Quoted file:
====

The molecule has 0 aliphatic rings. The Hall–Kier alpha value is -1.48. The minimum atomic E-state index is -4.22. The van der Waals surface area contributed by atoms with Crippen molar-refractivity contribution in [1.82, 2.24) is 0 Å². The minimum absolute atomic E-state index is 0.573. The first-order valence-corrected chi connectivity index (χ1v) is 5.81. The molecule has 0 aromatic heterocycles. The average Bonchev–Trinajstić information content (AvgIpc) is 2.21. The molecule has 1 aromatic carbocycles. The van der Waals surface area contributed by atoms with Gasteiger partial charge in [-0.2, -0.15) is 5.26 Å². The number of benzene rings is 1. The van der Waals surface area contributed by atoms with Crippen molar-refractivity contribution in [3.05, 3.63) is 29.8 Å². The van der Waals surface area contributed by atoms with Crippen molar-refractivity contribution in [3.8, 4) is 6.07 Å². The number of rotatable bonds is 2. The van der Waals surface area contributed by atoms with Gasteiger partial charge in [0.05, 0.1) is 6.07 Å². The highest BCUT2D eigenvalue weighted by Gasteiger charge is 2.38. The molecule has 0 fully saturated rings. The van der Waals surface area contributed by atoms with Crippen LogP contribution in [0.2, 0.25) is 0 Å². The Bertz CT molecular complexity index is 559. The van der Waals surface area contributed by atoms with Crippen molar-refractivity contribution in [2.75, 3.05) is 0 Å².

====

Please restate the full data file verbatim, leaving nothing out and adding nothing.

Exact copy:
The molecule has 0 aliphatic rings. The Hall–Kier alpha value is -1.48. The minimum atomic E-state index is -4.22. The van der Waals surface area contributed by atoms with Crippen molar-refractivity contribution in [1.82, 2.24) is 0 Å². The minimum absolute atomic E-state index is 0.573. The first-order valence-corrected chi connectivity index (χ1v) is 5.81. The molecule has 0 aromatic heterocycles. The average Bonchev–Trinajstić information content (AvgIpc) is 2.21. The molecule has 1 aromatic carbocycles. The van der Waals surface area contributed by atoms with Gasteiger partial charge in [-0.2, -0.15) is 5.26 Å². The number of benzene rings is 1. The van der Waals surface area contributed by atoms with Crippen molar-refractivity contribution in [3.05, 3.63) is 29.8 Å². The van der Waals surface area contributed by atoms with Crippen molar-refractivity contribution in [3.8, 4) is 6.07 Å². The number of rotatable bonds is 2. The van der Waals surface area contributed by atoms with Gasteiger partial charge in [0.05, 0.1) is 6.07 Å². The highest BCUT2D eigenvalue weighted by Gasteiger charge is 2.38. The molecule has 0 fully saturated rings. The van der Waals surface area contributed by atoms with Crippen LogP contribution in [0.2, 0.25) is 0 Å². The Bertz CT molecular complexity index is 559. The van der Waals surface area contributed by atoms with Crippen molar-refractivity contribution in [2.75, 3.05) is 0 Å².